Trump has subsequently placed the children of people attempting to gain refugee status into cages, he has ordered a massive buildup of our military to “guard” the southern border from what Trump terms “invaders” from Central America, and stated that he intends to try to eliminate the 14th Amendment’s guarantee of citizenship status to people born in the U.S..

King, in addition to Trump, was also a prominent and outspoken “birther.” In August 2012, he made the absurdist accusation during a tele-town hall meeting that though his staff had found Barack Obama’s birth announcement in two separate Hawaiian newspapers, “That doesn’t mean there aren’t some other explanations on how they might’ve announced that by telegram from Kenya.”

In addition, according to King while Obama was running for the presidential nomination in 2008, “When you think about the optics of a Barack Obama potentially getting elected President of the United States…[w]hat does it look like to the world of Islam?”

“I will tell you that, if he is elected president, then the radical Islamists, the al-Qaida, the radical Islamists and their supporters, will be dancing in the streets in greater numbers than they did on September 11 because they will declare victory in this War on Terror.”

Trump and King portray immigrants, migrants, and tourists as lower cultural and life forms, as invading hordes of barbarians at the gates who if allowed to enter this country will destroy the glorious civilization we have established among the lesser nations of the world.

The 2016 Republican Party Platform codified the language by defining the “other” as “illegal aliens,” as if they were dangerous and deadly non-human invaders from deep space.

“Multicultural” isn’t a sign of weakness; it’s a show of strength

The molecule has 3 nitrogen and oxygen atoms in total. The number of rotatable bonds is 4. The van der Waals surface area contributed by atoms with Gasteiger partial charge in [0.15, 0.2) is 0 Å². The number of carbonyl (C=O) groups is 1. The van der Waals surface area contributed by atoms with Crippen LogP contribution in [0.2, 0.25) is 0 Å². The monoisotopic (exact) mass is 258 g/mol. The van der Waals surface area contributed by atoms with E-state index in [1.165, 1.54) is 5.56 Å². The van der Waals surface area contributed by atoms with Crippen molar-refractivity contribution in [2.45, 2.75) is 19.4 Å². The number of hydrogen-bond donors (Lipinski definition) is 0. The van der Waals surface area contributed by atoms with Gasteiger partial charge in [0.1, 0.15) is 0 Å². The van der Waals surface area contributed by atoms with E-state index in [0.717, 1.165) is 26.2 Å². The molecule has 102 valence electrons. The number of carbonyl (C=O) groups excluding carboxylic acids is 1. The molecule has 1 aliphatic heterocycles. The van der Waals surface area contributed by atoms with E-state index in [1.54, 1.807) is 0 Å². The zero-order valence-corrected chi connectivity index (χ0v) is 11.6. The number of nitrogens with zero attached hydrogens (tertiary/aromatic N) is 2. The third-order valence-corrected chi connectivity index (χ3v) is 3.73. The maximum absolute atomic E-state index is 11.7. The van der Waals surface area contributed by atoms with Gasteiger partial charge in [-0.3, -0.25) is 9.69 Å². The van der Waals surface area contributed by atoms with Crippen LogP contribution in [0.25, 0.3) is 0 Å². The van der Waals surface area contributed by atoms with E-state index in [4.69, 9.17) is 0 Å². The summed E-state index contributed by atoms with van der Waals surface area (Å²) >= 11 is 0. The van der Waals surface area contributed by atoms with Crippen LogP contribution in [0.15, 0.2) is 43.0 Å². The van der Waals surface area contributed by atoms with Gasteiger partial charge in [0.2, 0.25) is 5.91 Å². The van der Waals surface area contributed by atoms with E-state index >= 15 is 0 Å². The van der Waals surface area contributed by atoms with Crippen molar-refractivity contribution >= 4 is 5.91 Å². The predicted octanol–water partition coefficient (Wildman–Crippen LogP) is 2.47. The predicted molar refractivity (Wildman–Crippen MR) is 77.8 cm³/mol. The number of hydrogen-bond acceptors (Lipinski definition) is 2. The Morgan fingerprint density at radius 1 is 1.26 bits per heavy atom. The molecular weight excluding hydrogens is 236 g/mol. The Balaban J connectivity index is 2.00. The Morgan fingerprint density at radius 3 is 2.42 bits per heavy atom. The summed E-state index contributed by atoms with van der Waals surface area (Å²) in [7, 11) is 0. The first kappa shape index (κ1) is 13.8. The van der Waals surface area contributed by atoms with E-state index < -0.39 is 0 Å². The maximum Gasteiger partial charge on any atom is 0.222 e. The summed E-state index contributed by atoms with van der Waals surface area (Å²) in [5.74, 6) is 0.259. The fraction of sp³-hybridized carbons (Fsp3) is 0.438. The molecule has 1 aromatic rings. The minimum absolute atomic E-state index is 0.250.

Speaking to his supporters on August 21, 2012 at a town hall meeting, King conjured up a supposed deep and sinister plot to ensnare young and impressionable first-year college students into campus multicultural groups to turn them into victims. He said this will convince them to work toward the eventual overthrow of this country’s power structure.

King talked about preparing for a debate on the Iowa State University campus on the concept of multiculturalism. He checked out the university’s website.

“I typed in ‘multicultural,’” he stated, “and it came back to me at the time, 59 different multicultural groups listed to do, to operate on campus at Iowa State….And most of them were victims’ groups, victimology, people who feel sorry for themselves.”

He warned that these groups are “out there recruiting our young people to be part of the group who are feeling sorry for themselves. But just think of 59 card tables set up across the parking lot on the way to the dorm. And the first group says, ‘Well, you’re a victim that fits us. We want to help you. Why don’t you join us?’

“And then you’re brought into a group that has a grievance against society rather than understand there’s a tremendous blessing in this society.”

Though King attended Northwest Missouri State University, he never completed his degree. His political career began when he was elected to the Iowa Senate in 1996. While there, he was instrumental in passing the law mandating English as the “official” language of Iowa.

While in public office, he has consistently taken stands championed by the political right opposing affirmative action for women and minoritized people, marriage equality for same-sex couples, women’s reproductive freedoms, and gun control, among others.

Rather than resisting the concepts of multiculturalism and social justice and viewing these as challenges to our country’s very existence, we need to embrace our rich diversity.

Even then-Republican National Committee head, Reince Priebus, announced that the party must undertake better “outreach” to “minorities” in his “autopsy report” following the GOP’s failure to recapture the White House in 2012.

Today, the United States stands as one of the most culturally, ethnically, racially, linguistically, and religiously diverse country in the world. This diversity poses great challenges and great opportunities.

The way we meet these challenges will determine whether we remain on the abyss of our history or whether we can truly achieve our promise of becoming a shining beacon to the world.